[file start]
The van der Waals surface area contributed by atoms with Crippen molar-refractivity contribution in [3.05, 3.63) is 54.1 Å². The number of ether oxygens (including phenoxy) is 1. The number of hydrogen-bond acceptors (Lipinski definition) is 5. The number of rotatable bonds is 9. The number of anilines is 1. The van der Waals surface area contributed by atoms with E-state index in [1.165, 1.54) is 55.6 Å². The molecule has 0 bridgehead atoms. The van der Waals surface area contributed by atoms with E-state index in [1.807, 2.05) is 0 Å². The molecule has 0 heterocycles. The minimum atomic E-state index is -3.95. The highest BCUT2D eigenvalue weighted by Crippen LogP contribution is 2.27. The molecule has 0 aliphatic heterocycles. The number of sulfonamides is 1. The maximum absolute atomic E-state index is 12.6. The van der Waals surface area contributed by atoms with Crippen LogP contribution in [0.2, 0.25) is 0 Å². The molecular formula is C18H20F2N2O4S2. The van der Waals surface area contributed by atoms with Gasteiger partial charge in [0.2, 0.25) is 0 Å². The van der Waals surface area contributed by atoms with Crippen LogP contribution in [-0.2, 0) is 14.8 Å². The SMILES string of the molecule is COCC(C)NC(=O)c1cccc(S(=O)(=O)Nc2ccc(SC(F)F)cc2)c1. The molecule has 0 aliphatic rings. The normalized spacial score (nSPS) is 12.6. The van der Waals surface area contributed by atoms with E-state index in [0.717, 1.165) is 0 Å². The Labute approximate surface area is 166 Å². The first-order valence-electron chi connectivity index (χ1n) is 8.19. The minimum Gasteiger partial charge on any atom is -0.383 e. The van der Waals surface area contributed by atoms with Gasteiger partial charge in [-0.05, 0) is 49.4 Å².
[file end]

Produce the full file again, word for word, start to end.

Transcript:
The van der Waals surface area contributed by atoms with Crippen molar-refractivity contribution in [3.05, 3.63) is 54.1 Å². The number of ether oxygens (including phenoxy) is 1. The number of hydrogen-bond acceptors (Lipinski definition) is 5. The number of rotatable bonds is 9. The number of anilines is 1. The van der Waals surface area contributed by atoms with E-state index in [1.165, 1.54) is 55.6 Å². The molecule has 0 bridgehead atoms. The van der Waals surface area contributed by atoms with E-state index in [1.807, 2.05) is 0 Å². The molecule has 0 heterocycles. The minimum atomic E-state index is -3.95. The highest BCUT2D eigenvalue weighted by Crippen LogP contribution is 2.27. The molecule has 0 aliphatic heterocycles. The number of sulfonamides is 1. The maximum absolute atomic E-state index is 12.6. The van der Waals surface area contributed by atoms with Crippen LogP contribution in [0.2, 0.25) is 0 Å². The molecular formula is C18H20F2N2O4S2. The van der Waals surface area contributed by atoms with Gasteiger partial charge in [0.2, 0.25) is 0 Å². The van der Waals surface area contributed by atoms with Crippen LogP contribution in [-0.2, 0) is 14.8 Å². The SMILES string of the molecule is COCC(C)NC(=O)c1cccc(S(=O)(=O)Nc2ccc(SC(F)F)cc2)c1. The molecule has 0 aliphatic rings. The normalized spacial score (nSPS) is 12.6. The van der Waals surface area contributed by atoms with E-state index in [0.717, 1.165) is 0 Å². The Labute approximate surface area is 166 Å². The first-order valence-electron chi connectivity index (χ1n) is 8.19. The minimum Gasteiger partial charge on any atom is -0.383 e. The van der Waals surface area contributed by atoms with Gasteiger partial charge in [-0.05, 0) is 49.4 Å².